by Bob Malkowski | 4,4 / 5,0 | Approximate reading time: 5 Minutes | Our Rating: 4,5 / 5,0

 ·  Source: D'Angelico


From the eye-catching aesthetics to the upfront and defined tone, there’s no ignoring the signature Deluxe Eric Krasno Brighton guitar from D’Angelico. We were lucky enough to get our hands on one of only 50 examples available worldwide. As you’ll see, it’s a guitar of many surprises…


D’Angelico Deluxe Eric Krasno Brighton

So what do we have here then? D’Angelico might not be a brand you’re initially familiar with; founded back in 1932 in New York, Vintage D’angelico guitars are amongst the most sought-after Jazz guitars ever made. The Eric Krasno Brighton Deluxe I’m reviewing here is a product of the current D’Angelico company, founded in 2011. The company is still based in New York, although the current instruments are manufactured in Korea.

This particular guitar is one of just fifty Eric Krasno models available, globally. It’s based on the Deluxe Brighton model but with some key differences…

Custom Specs, Custom Tones

The first thing you’ll likely notice are those unusual pickups; the “Strat in Humbucker” Alnico V pickups are manufactured by Seymour Duncan exclusively for the Eric Krasno Brighton. They’re coupled to a three-way selector switch and a master volume and tone control.

Other key differences to the regular production Brighton Deluxe, come in the choice of tone woods. A rosewood fretboard replaces the Ebony of the non-signature guitar, while swamp ash top back and sides supplant the Alder of the regular guitar. Finally, you’ll find Eric Krasno’s signature adorning the beautiful, art-deco-style truss rod cover.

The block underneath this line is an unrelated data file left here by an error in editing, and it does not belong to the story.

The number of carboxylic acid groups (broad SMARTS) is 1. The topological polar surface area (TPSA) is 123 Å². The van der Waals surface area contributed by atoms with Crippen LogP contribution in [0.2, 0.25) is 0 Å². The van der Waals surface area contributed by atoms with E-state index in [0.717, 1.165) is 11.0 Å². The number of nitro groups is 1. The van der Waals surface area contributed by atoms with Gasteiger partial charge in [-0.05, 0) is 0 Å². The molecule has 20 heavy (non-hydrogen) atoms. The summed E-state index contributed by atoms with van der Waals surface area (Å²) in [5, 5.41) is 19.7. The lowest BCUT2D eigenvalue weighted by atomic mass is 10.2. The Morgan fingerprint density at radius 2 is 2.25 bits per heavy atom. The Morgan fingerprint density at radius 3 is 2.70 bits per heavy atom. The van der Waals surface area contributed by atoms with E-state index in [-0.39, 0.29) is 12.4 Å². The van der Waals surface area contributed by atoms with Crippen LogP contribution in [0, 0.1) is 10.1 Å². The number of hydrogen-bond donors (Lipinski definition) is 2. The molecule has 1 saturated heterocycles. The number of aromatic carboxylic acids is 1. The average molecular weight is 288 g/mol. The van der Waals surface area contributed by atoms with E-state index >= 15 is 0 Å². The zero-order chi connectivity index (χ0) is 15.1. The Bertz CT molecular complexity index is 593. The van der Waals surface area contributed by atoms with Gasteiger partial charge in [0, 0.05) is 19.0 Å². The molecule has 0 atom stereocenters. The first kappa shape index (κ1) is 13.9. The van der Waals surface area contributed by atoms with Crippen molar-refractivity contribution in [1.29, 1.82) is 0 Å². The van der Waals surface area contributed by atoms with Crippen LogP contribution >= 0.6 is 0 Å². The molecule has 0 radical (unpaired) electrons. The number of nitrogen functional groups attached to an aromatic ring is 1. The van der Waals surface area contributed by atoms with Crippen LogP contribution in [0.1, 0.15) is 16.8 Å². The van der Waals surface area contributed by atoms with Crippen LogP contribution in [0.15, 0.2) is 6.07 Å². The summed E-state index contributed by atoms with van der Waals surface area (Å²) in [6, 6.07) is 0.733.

Source: D’Angelico

First Impressions

Unclipping the latches on the included fitted hard case, it’s hard not to let out an involuntary “WOW” upon opening the case! This is one utterly stunning guitar! Importantly though, does that wow factor continue once you’ve picked the guitar up and started playing it?

There was a time when “Made in Korea” was something you’d only see on budget guitars. Teenage memories of plasticky finishes, terrible hardware, and junky electronics soon disappeared. It’s no over-exaggeration to say that in terms of “out of the case” fit, finish, and playability, this is probably the finest guitar I’ve ever had through my hands for review… at any price.


Plugging In

If ever there was an example of “don’t judge a book by its cover”, then the Eric Krasno Brighton, has to be it. The double-cut aesthetic and Jazz leanings of Eric led to me expect a warm, rounded-sounding guitar. Nothing could be further than the truth!

This is a bright, forward-sounding guitar. Try and imagine the crystalline tones of a Strat married with the upfront mids of a Gibson and you’re on the right track. There is no way this guitar will ever get lost in the mix! This bright and forward character comes with a caveat: the EKB is sensitive to the amplifier (or amp tone) you pair it with. I initially tried it with my trusty 30th-anniversary Marshall, which was an unhappy pairing!